JC: For the most part I enjoy company.  San Diego has some of the hardest/largest group rides in the country (swamis rides), mostly comprised of the strongest men in southern Cali.  I use these rides as intensity based training, and try my best to mix it up with the guys to prepare myself for the pro peloton.  Since these rides are so large, they are very similar to a race situation.  They help me learn how to position, gauge the wind, and be an efficient rider.  They also hurt like a race, and sometimes even more.


I often end up doing recovery rides alone or with one other person because I'm really particular about the ride being a true recovery ride. When prepping for specific racing, where I want to focus on something like sustained climbing or the TT, I will plan ahead to get small groups together to accommodate the training I need. For example, a group to ride to and from Palomar mountain to do a timed effort to the top, or pacing behind some of my male pro triathlete friends on the TT bike.


RM: Pinnacle racing moment so far?

JC: Winning the XTERRA National Championship (amateur title) was the first.  The emotion that day was overwhelming.  However, it really served as a source of belief that I could be a professional athlete.  When you accomplish a result like this, you are suddenly willing to make sacrifices, and to dedicate yourself to become a better athlete.


In cycling, that moment was a 3rd place finish at the 2014 San Dimas crit.  While this isn't a NRC race, it a large 3-day stage race, right before Redlands so all of the NRC and UCI level teams are there.  I had a 6th place finish in the uphill TT, and a 5th place finish in the road race, but nabbing a podium spot in a technical crit, against the best women in the country was a turning point.  This gave me the confidence I needed going into Redlands, which I was extremely nervous about since it was only my second NRC race and fourth stage race.  This was another pinnacle moment placing 6th GC, which I believe is the highest placing ever for an amateur rider at Redlands.  Ultimately, this is what got the attention of the UCI teams I so badly wanted to an opportunity with.


RM: What are you training for now?

JC: Right now I'm on a bit of an off season break which consists of a week completely off of any training, followed by 3 weeks of casual training.  This consists of easy shorter rides, trail runs, yoga, paddle boarding, or whatever I feel like really.


Toward the end of October I will start building my endurance base with long rides in zone 1/2.  I will do several training blocks with weeks of 400-500 miles and also integrate some big gear climbing to build strength.


I will spend a good amount of time in the off-season focusing on the TT, as this is the missing piece in stage racing, for me.  I hope to have a strong start to the 2015 season and better my results from 2014 at San Dimas and Redlands.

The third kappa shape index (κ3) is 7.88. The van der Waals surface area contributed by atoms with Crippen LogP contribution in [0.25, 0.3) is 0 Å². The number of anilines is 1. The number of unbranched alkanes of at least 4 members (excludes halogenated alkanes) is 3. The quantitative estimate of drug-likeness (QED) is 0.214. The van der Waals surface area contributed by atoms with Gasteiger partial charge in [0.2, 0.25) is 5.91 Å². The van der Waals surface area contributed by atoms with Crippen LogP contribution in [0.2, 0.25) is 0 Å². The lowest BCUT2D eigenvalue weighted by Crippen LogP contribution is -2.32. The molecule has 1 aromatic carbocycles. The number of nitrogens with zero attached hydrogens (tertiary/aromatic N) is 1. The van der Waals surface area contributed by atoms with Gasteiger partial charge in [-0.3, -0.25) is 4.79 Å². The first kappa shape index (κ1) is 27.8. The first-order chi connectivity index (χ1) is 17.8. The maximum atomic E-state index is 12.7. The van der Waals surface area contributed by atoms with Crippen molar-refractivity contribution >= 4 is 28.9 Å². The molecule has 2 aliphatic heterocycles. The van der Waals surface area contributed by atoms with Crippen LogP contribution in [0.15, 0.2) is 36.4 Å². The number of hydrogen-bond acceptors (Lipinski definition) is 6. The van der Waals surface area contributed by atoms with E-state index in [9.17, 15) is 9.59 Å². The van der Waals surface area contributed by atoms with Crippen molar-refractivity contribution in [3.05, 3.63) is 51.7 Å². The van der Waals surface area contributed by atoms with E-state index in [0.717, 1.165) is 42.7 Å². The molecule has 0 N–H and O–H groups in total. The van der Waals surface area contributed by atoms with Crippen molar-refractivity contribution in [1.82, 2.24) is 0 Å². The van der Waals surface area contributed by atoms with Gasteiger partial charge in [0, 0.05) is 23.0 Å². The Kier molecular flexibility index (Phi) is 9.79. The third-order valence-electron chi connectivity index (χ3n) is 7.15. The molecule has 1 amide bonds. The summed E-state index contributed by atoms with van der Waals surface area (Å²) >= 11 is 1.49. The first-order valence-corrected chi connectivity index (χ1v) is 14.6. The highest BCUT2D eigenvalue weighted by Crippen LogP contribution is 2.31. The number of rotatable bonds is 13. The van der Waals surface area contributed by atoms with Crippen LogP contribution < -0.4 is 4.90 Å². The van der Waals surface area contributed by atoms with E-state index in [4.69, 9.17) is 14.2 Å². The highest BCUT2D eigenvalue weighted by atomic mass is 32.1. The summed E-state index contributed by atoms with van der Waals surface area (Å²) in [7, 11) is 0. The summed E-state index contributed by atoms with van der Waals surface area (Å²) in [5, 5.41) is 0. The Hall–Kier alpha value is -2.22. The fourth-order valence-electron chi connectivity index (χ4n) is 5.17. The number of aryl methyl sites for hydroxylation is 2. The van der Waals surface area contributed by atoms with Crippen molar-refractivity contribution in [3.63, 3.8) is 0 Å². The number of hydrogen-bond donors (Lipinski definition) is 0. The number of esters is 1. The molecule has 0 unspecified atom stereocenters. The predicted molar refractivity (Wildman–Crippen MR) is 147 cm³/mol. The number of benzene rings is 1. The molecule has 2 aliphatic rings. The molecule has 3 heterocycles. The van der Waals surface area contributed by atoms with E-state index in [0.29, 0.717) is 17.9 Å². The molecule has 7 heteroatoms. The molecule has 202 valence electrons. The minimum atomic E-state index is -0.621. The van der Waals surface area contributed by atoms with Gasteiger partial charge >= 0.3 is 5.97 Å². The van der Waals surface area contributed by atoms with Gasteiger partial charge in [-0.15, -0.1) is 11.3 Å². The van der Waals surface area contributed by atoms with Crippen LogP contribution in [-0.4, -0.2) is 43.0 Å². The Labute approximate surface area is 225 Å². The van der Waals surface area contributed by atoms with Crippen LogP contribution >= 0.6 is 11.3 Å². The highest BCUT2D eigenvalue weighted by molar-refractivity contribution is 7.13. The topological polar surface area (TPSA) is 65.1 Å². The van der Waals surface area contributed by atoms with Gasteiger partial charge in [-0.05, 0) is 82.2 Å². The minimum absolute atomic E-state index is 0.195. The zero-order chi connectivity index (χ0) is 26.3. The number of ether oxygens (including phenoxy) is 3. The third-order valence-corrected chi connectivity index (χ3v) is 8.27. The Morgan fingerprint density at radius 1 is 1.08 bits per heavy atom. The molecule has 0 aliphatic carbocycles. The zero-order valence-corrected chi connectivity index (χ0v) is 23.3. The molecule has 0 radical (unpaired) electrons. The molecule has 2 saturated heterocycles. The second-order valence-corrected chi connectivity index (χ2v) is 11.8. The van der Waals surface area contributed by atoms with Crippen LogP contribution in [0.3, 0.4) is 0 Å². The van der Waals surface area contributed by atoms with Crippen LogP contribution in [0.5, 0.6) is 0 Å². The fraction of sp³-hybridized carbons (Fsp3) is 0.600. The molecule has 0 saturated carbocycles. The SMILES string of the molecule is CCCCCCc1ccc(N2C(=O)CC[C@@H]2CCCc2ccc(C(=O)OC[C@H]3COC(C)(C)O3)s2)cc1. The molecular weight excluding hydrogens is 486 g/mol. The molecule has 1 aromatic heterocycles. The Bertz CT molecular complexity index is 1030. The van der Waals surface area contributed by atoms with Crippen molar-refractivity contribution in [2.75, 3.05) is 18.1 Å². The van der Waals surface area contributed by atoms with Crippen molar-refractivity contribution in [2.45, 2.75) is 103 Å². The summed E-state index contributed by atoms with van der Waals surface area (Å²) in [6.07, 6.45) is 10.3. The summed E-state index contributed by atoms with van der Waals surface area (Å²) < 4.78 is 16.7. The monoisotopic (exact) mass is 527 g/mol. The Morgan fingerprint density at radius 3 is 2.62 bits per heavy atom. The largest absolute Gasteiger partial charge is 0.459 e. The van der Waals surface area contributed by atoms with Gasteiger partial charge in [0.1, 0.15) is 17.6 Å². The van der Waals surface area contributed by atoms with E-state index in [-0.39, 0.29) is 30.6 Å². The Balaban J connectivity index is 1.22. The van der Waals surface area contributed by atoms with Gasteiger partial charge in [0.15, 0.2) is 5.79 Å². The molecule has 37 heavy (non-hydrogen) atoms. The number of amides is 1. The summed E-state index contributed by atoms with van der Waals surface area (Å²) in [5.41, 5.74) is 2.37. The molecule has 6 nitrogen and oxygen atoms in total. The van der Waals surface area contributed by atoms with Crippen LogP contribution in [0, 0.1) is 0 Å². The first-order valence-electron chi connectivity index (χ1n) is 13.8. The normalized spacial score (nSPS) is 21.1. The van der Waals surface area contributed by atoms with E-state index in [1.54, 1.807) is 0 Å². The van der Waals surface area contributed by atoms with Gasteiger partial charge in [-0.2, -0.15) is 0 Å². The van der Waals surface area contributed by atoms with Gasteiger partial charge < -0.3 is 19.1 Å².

RM: Is there a dream race you would like to create?

JC: A late season stage race (July/August/September) in the greater San Diego area, which is prime for a race of this nature.   I envision 2 road races with TONS of climbing (maybe Palomar on one stage), a technical and punchy circuit race, a flat, fast crit, and a TT, potential an uphill TT.


RM: We Love It!


Sponsors?

SPY Optic: Providing the most rad sunglasses and culture ever from a sunglasses company.   On a personal note, SPY has been more like family than a product sponsor, supporting and believing in me providing guidance and financial support

Liv Giant: Stepping up and proving that they truly are forward thinkers when it comes to supporting women's cycling by supporting the team with the Giant Envie, the most aero bike on the market.

RIDE Cyclery:  Our local bike shopped, owned by a local who races bikes.  I have an individual mechanic at this shop that goes above and beyond to help me.

SRAM:  Riding the new Force  22 components this year has been a great experience as they are mechanically sound and durable.  

Zipp Wheels:  Zipp 303's were a great wide, stiff, and aero wheel ideal for technical circuit and crit courses, while the 202's where light and fast for courses heavy on climbing.

MRI Endurance:  Hooking the team up with all our training and recovery drink mixes.  Specifically, I like to take the MRI Surge before a long ride because it really keeps me going and doesn't wear off like a cup of coffee.

Harmony Bar:  Gluten free, non-GMO energy bar, sourced from high quality, nutrient dense ingredients to provide nutrition that is as close to real food as possible.  Most importantly, it's made to take like a moist, chewy cookie.

Stage-One Custom Sportswear:  Hands down the most comfortable and best looking (always important) cycling clothing I've ever owned.  Two things that set this clothing apart 1) once you put the bibs on you don't think about them while riding because they fit perfectly 2) the jerseys and skin suits are made from aero material that is light and fast

Razer:  High quality headphones and watches are fun gear to have.

Skins Compression:  Helping us recover like pros, with scientifically engineered compression products.

Giro:  Protecting our noggins in style and comfort.

Clearview Investment Partners:  Financial infusion from a fellow teammate's company, which helped us do things like take the women's team to Redlands this season.


(photo by Tru Cycling)